Media Launch - Thursday, November 4, 2010


Manitoba Teachers' Society

  • Students from Brooklands School, George Waters Middle School and St. James Collegiate issued a challenge to media and advertisers today to stop promoting gender stereotypes and unhealthy “ideal” body images today.
  • “Shows like Extreme Makeover and coverage of celebrities that are in and out of plastic surgery like a grocery store, speak to women, and remind them that they're not pretty enough" said Jessica Dawes, a Grade 10 student at St. James Collegiate. “Because we are so young, we are still looking for ourselves and trying to find the confidence we lack. Media is the added weight that keeps young women down."
  • "They want young men like me to think that happiness is having a well-built body,” said Brenden Gali, who is in his final year at St. James Collegiate. “We all have to be the alpha male, and when everyone tries to be, nobody is. I don’t believe I will ever find myself riding a horse while washing myself with Old Spice body wash.”
  • Pat Isaak, President of The Manitoba Teachers’ Society, complimented the three groups of students for their courage in sharing their feelings and speaking about gender and media issues. She said that pressure on youth to conform has always been around. “But we didn’t face the relentless pressure of a 24/7, 500-channel, wired world.”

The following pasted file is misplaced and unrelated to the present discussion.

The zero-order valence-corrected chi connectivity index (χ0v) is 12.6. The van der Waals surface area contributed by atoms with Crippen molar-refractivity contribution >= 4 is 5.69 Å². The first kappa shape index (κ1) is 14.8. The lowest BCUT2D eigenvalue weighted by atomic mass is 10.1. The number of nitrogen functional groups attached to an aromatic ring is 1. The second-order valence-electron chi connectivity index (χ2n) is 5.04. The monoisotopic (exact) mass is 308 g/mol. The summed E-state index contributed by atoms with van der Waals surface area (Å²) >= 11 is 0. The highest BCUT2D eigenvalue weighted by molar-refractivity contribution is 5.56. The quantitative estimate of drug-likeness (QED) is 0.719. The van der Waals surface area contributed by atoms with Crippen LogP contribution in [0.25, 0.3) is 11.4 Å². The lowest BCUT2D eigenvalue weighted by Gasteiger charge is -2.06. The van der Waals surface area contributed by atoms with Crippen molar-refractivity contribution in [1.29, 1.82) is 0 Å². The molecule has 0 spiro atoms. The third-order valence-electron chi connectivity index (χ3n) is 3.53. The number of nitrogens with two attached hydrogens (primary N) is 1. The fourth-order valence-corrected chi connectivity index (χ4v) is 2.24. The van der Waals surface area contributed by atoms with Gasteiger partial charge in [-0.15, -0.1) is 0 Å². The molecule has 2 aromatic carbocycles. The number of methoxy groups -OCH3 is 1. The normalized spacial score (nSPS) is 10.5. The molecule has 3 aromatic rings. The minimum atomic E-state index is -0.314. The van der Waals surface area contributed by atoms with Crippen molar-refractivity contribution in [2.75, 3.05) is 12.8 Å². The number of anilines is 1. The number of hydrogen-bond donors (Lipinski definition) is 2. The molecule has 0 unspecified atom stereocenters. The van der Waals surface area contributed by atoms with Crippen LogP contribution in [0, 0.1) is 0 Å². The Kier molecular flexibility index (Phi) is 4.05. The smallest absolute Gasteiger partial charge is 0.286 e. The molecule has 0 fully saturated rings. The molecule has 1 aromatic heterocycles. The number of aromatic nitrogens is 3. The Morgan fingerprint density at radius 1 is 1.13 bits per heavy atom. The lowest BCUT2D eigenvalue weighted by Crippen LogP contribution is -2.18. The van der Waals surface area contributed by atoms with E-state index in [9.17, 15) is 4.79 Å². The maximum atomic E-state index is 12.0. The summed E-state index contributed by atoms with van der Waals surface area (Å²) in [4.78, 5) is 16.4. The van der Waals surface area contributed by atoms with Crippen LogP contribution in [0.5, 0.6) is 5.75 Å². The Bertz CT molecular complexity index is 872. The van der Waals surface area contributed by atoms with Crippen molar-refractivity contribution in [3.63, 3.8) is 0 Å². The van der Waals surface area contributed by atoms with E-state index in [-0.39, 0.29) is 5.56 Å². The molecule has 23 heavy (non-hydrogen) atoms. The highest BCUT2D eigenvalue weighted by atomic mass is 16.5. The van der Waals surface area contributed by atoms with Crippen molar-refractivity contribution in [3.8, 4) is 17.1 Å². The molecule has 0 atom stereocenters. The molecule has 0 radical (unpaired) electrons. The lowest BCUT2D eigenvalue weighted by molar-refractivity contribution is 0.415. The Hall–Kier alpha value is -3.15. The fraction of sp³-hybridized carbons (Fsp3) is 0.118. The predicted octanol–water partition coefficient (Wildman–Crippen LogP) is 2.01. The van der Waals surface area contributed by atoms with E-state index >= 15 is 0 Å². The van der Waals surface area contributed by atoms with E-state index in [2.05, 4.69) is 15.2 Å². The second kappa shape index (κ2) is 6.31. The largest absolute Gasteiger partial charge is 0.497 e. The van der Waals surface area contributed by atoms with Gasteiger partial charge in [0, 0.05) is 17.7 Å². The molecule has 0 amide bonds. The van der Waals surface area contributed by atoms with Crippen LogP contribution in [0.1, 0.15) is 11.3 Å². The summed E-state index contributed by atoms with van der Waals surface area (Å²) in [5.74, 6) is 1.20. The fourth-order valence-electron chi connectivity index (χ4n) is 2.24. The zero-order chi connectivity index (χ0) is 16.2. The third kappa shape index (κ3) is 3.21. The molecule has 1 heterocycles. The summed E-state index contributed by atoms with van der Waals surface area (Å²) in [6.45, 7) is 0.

• Isaak also thanked teachers. “Part of our everyday work is to be vigilant about these messages and images and get students to question and analyze what they see and hear and why it’s being directed at them.”
  • The student presenters also issued a challenge to students across the province to create videos, podcasts, posters and other media projects to show how they feel about “Gender and Media,” the theme of this year’s Media Literacy Week. “We want everyone express exactly what they feel, in whatever creative way they want,” said Gali.